THE BRITISH LIBRARY

Untold lives blog

19 October 2017

Grimaldi family correspondence

Louisa Edmeads was the wife of a curate at Over, Cheshire. We’ve recently catalogued a collection of her letters to her brother William in London, chiefly 1819 to 1829, dealing with domestic matters – health, clothing, family, neighbourhood gossip, work, and, above all, money. Money for goods from London, for cloth to make William shirts, for postage and transport by canal, for lodgings. This in itself provides a fascinating glimpse into the affairs of an early 19th-century family in straitened circumstances.

Grimaldi letters versos
Letters of Louisa Frances Edmeads (1785-1873) to her brother William Grimaldi (1786-1835). Add MS 89258

The family was, however, an unusual one. Louisa was the daughter of William Grimaldi (1751-1830), descendant of Alessandro Maria Grimaldi, head of the Genoese Grimaldi family, who left Italy for England in 1684. William senior was a renowned miniaturist whose customers included members of the aristocracy, but his finances were a continuing cause for concern to his children. Louisa was particularly anxious for him to leave his unsatisfactory lodgings and set up home with William, or their younger brother, Stacey Grimaldi (a successful barrister):

LFE to WG 9 June 1819 Merely to get rid of this rent
'Merely to get rid of this rent' (Letter from Louisa Edmeads to William Grimaldi, 9 June 1819)

There were other problems. William senior’s enthusiastic 'Methodising' and going out every evening caused friction with Stacey, but there was no hope of inducing him to change his habits. As Louisa writes: 'The arrangements between these two personages keep my mind in a constant state of anxiety & suspense, both by night & by day' (28 June 1819).

At one point Louisa even suggests a stealthy departure from his lodgings:

LFE to WG 17 Aug 1819 to abscond (2)
‘It would be a most unpleasant & painful thing for my Father to abscond but I do not really see any other means by which Mr W. can be brought to any kind of terms' (Letter from Louisa Edmeads to William Grimaldi, 17 August 1819)

There is affectionate exasperation over their father’s ways: 'As long as I can remember he has found occupation in arranging his Enamel Colors - & I doubt if he would ever complete that job if he had 50 years to do it in' (10 August 1822).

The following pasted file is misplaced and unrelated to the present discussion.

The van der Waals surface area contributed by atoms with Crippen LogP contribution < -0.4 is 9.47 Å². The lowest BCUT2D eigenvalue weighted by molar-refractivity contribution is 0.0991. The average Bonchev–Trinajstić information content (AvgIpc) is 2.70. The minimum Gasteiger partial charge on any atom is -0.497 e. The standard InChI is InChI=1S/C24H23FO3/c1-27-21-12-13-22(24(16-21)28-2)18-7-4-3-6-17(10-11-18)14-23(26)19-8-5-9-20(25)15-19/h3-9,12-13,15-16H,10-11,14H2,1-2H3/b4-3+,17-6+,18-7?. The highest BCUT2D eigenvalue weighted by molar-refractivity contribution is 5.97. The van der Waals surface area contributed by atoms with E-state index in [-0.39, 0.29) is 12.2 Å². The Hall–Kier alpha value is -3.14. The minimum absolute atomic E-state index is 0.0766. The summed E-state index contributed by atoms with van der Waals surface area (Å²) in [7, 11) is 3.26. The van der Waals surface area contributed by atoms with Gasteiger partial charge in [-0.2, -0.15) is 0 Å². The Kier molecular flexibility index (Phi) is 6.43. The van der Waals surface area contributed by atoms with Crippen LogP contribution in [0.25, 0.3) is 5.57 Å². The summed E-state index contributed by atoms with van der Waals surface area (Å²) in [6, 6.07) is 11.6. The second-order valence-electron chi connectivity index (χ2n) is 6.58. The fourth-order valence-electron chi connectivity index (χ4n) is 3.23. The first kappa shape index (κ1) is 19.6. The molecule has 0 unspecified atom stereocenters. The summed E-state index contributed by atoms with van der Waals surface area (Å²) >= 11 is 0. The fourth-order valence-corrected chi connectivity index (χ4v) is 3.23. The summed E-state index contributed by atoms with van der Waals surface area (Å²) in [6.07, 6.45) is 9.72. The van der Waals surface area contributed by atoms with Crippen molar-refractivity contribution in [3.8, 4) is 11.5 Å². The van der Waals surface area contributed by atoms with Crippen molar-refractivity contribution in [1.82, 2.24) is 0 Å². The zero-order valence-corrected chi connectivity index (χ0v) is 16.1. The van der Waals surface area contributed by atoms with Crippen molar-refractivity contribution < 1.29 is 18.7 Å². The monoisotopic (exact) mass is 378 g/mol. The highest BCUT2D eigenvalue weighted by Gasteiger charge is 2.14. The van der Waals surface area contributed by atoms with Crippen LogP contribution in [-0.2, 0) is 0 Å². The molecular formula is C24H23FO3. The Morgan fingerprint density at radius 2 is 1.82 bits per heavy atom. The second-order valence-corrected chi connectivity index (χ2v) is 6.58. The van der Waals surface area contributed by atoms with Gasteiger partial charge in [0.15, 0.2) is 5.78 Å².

Despite tensions, the family worked together to try to solve problems. Louisa constantly urges William to find a better situation  than the one he held with Josiah Wedgwood, at St James’s Square, and issues frequent invitations to Over, and Cricklade, Wiltshire, their home from 1821. Though she writes only disparagingly of her own artistic efforts (she was herself a miniaturist of some ability), there is often a practical side to the letters. She asks William to admire her visiting card box and get his 'varnish person' to finish it; she draws a plan of her new house at Cricklade ('We hope to get in by Sept. – but workmen are great plagues' (9 June 1829)); and she describes in great detail the fabric, cut and style of the shirts she sews for him.

Tantalisingly, there are no letters at all from 1821, perhaps because of some disagreement with Stacey Grimaldi, into whose hands the letters later passed. In that year he published The Toilet, a significant early example of movable book publishing. Designed by William Grimaldi senior, each illustration showed an article from a lady’s dressing table or toilette (apparently sketched from Louisa’s dressing table), in the form of a flap, which the reader could lift to reveal a specific virtue. Despite the correspondence gap, earlier and later letters show that Louisa took a keen interest in The Toilet, which was a great success, even selling copies to local acquaintances.

A fine lip salve crop

A fine lip salve (open - cheerfulness) (3)
A fine lip salve – hand coloured illustration from The Toilet, by Stacey Grimaldi (2nd ed, 1821). When the flap is opened, we see 'cheerfulness' (British Library shelfmark: Cup.410.d.29).

Other highlights include a trip down the salt-mine in Winsford, treatment of her brother-in-law for lunacy, and the protracted process of finding a new curacy ('I write this from Salisbury – which is already swarming with clergymen on the watch for all the crumbs from the Bishop’s table … Edmeads is out for a long morning’s fishing' (30 July 1820)). The letters are a useful new source for local and social historians, and for anyone interested in the untold lives of women of the early 19th century.

Tabitha Driver
Modern Archives and Manuscripts

The Grimaldi family letters (Add MS 89258) are available to consult in the Manuscripts Reading Room.

Follow us on Twitter @BL_ModernMSS